Who will be the Queenmaker of French Politics? Paris Mayoral Elections Discussed

As one of Europe’s largest cities, the outcome of this month’s municipal elections in Paris are perhaps of greater significance than most local government races. The contest to replace Bertram Delanoë as Mayor of Paris represented the first major electoral test of François Hollande’s ailing presidency, and a negative verdict on the Socialists’ record could influence the direction of his administration. The fact that the two most prominent mayoral candidates are women also added to a sense of excitement around what might otherwise have been a fairly run-of-the-mill vote.

Image courtesy of Mathieu Delmestre, © 2011 some rights reserved.
Image courtesy of Mathieu Delmestre, © 2011 some rights reserved.

But the race to become Paris’ first female mayor has been far from the conservative breakthrough many had predicted. Despite the spectre of the often shambolic government of President Hollande hanging over her, the Parti Socialiste candidate Anne Hidalgo is the firm favourite over the centre-right UMP’s Nathalie Kosciusko-Morizet.

Current deputy mayor Ms Hidalgo has bold ideas – transforming the city into an international-class digital city and revitalising Paris’s global and European profile in the face of competition from London are among objectives she shares with her conservative rival. But it is her plans for the city’s plush Avenue Foch on the Periphérique ring road that have attracted most controversy.

Ms Hidalgo wants to turn the wide boulevard, which runs from the Arc de Triomphe to the Bois de Boulogne, into an accessible green park for the masses. Perhaps most shockingly of all, she has announced plans to construct social housing along the route – home to some of Paris’s richest residents. Council houses on Billionaire’s Row, effectively.

The move has attracted much criticism from local residents, who in the spirit of NIMBYism and snobbery see the plan as diminishing the grandeur of one of Paris’s most famous streets and – arguably most threateningly – lowering the social tone of the area. Campaigners angry at the redevelopment proposals follow Ms Hidalgo across the city waving banners and placards.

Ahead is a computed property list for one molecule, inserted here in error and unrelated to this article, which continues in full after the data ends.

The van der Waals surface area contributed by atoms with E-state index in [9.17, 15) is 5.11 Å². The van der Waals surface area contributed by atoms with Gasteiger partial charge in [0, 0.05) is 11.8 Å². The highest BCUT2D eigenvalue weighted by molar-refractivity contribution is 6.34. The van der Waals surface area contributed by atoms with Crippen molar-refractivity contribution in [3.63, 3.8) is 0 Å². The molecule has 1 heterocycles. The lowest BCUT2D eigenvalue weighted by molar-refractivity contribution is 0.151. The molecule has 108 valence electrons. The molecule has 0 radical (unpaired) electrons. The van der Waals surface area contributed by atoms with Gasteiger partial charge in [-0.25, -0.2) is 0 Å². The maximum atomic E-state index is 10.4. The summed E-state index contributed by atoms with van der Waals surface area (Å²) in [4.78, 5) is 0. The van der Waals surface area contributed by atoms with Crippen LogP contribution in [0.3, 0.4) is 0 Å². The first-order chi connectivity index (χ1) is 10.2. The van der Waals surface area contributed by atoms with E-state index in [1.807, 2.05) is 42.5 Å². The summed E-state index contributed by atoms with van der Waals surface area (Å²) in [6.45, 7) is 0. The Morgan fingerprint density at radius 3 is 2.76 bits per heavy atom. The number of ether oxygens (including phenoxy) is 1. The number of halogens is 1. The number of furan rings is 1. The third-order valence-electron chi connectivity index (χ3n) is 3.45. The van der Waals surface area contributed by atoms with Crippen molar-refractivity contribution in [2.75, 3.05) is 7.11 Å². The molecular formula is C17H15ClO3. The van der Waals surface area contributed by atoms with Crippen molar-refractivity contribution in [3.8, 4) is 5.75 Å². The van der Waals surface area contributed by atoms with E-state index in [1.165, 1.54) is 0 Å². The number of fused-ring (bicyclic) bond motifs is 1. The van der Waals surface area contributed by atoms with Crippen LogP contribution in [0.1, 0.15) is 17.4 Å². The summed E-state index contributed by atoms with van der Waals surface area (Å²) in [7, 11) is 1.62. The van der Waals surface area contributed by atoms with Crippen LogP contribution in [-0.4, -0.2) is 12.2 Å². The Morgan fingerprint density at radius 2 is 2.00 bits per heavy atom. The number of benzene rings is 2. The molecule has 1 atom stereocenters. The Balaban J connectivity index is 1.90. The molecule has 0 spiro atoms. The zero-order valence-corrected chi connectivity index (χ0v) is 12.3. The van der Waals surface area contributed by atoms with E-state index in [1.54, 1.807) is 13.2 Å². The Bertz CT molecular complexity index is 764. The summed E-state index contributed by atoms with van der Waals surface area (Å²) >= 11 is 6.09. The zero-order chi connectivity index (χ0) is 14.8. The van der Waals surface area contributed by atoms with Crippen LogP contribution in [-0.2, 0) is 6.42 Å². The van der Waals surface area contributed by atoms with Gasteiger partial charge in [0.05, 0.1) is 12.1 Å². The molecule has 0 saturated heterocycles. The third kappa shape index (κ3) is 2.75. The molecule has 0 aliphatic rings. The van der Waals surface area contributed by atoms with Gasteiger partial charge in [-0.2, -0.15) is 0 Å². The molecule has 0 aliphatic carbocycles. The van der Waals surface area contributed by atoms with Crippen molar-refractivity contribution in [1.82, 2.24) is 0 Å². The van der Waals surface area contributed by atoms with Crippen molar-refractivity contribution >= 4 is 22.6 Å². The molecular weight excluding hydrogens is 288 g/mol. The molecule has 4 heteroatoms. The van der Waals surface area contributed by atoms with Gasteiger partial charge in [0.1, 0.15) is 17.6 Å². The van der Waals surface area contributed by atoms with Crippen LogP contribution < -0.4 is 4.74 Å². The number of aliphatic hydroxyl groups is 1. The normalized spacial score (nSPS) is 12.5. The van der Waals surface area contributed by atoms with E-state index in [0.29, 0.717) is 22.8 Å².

The message of Ms Kosciusko-Morizet, meanwhile, couldn’t be further from her opponent’s. The former Sarkozy minister, commonly known to all by her initials NKM, is running on a platform of regeneration and glamorisation. While her manifesto carries all of the hallmarks of a typical centre-right candidate, her most eye-catching policy is the refurbishment of Paris’s 16 unused Métro stations. Extravagant designs for underground ballet theatres, fancy restaurants and swimming pools risk her campaign seeming out of touch with the concerns of ordinary voters.

Indeed, it is surprising that NKM has chosen the Métro network as one of her key policy platforms. She has in the past been widely ridiculed for not knowing the price of a Métro ticket – overestimating its value by almost 250% – and referring to the system as “charming”. Opposition politicians were quick to point out that daily commuters on the packed network might fail to recognise such a description.

It would be wrong to boil down a wave of municipal elections which cover a wide range of local and city-level issues to a bunfight over two policies. This is not the case. In fact the two rivals are in many ways remarkably close on a range of issues, with broad consensus over the city’s challenges and indeed much about how to tackle them.

But the headline pet projects certainly encapsulate the different narratives of the two campaigns, and the divergent worldviews of the two candidates. On the one hand, a Socialist determined to increase accessibility and social diversity in some of Paris’s most elitist neighbourhoods; on the other a centre-right contender focussed on cleaning up the city and gentrifying particularly dirty spots. Spots like disused Métro stations currently serving as shelters for the homeless.

Ms Hidalgo’s lead is thanks in part to her early success in distancing herself from President Hollande and indeed her party in general – refusing to use the PS’s logo on her election materials. Her UMP opponents had hoped to capitalise on the Socialist chef d’état’s record levels of unpopularity, but have consistently been left trailing.

Mayor of Paris is a powerful position in France. Jacques Chirac graduated from an 18 year stint at the Hôtel de Ville to a 12 year period as President. In a political system where parties have less clear hierarchies than, say, the United Kingdom, the post can also serve as an important figurehead.

If Ms Hidalgo takes the title, she would cement a position of Socialist darling, proving that the centre-left can succeed despite Mr Hollande’s low ratings and catapulting her to the very top of the PS’s ranks. A win for Ms Kosciusko-Moziret would set her up as the de facto leader of the UMP and frontrunner to challenge Mr Hollande at the next presidential contest.

With the elections just weeks away there is still time for movement in the polls, and we cannot say for sure who will be next the capital’s next mayor. One thing seems sure, though – Paris’s municipal elections may just be the queenmaker of French politics.

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